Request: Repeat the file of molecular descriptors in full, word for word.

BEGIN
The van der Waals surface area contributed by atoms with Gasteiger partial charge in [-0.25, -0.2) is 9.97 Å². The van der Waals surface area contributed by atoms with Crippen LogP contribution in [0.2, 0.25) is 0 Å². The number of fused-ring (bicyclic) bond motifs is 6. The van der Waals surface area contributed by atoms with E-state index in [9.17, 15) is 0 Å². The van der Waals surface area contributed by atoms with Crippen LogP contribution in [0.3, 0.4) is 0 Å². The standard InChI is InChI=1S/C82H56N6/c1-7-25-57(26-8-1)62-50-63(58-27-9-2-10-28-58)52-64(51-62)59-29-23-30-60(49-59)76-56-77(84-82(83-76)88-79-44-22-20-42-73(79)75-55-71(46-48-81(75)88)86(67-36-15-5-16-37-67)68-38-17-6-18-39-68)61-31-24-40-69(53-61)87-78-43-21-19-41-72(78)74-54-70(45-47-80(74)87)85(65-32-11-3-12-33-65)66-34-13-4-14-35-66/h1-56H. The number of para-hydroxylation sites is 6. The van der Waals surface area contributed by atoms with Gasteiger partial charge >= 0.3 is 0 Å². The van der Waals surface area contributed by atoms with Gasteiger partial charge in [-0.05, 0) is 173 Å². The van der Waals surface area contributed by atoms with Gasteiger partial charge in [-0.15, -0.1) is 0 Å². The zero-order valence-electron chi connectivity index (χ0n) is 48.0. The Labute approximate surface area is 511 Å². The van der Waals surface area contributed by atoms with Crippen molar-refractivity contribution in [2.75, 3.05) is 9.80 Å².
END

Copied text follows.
The van der Waals surface area contributed by atoms with Gasteiger partial charge in [-0.25, -0.2) is 9.97 Å². The van der Waals surface area contributed by atoms with Crippen LogP contribution in [0.2, 0.25) is 0 Å². The number of fused-ring (bicyclic) bond motifs is 6. The van der Waals surface area contributed by atoms with E-state index in [9.17, 15) is 0 Å². The van der Waals surface area contributed by atoms with Crippen LogP contribution in [0.3, 0.4) is 0 Å². The standard InChI is InChI=1S/C82H56N6/c1-7-25-57(26-8-1)62-50-63(58-27-9-2-10-28-58)52-64(51-62)59-29-23-30-60(49-59)76-56-77(84-82(83-76)88-79-44-22-20-42-73(79)75-55-71(46-48-81(75)88)86(67-36-15-5-16-37-67)68-38-17-6-18-39-68)61-31-24-40-69(53-61)87-78-43-21-19-41-72(78)74-54-70(45-47-80(74)87)85(65-32-11-3-12-33-65)66-34-13-4-14-35-66/h1-56H. The number of para-hydroxylation sites is 6. The van der Waals surface area contributed by atoms with Gasteiger partial charge >= 0.3 is 0 Å². The van der Waals surface area contributed by atoms with Gasteiger partial charge in [-0.05, 0) is 173 Å². The van der Waals surface area contributed by atoms with Gasteiger partial charge in [-0.15, -0.1) is 0 Å². The zero-order valence-electron chi connectivity index (χ0n) is 48.0. The Labute approximate surface area is 511 Å². The van der Waals surface area contributed by atoms with Crippen molar-refractivity contribution in [2.75, 3.05) is 9.80 Å².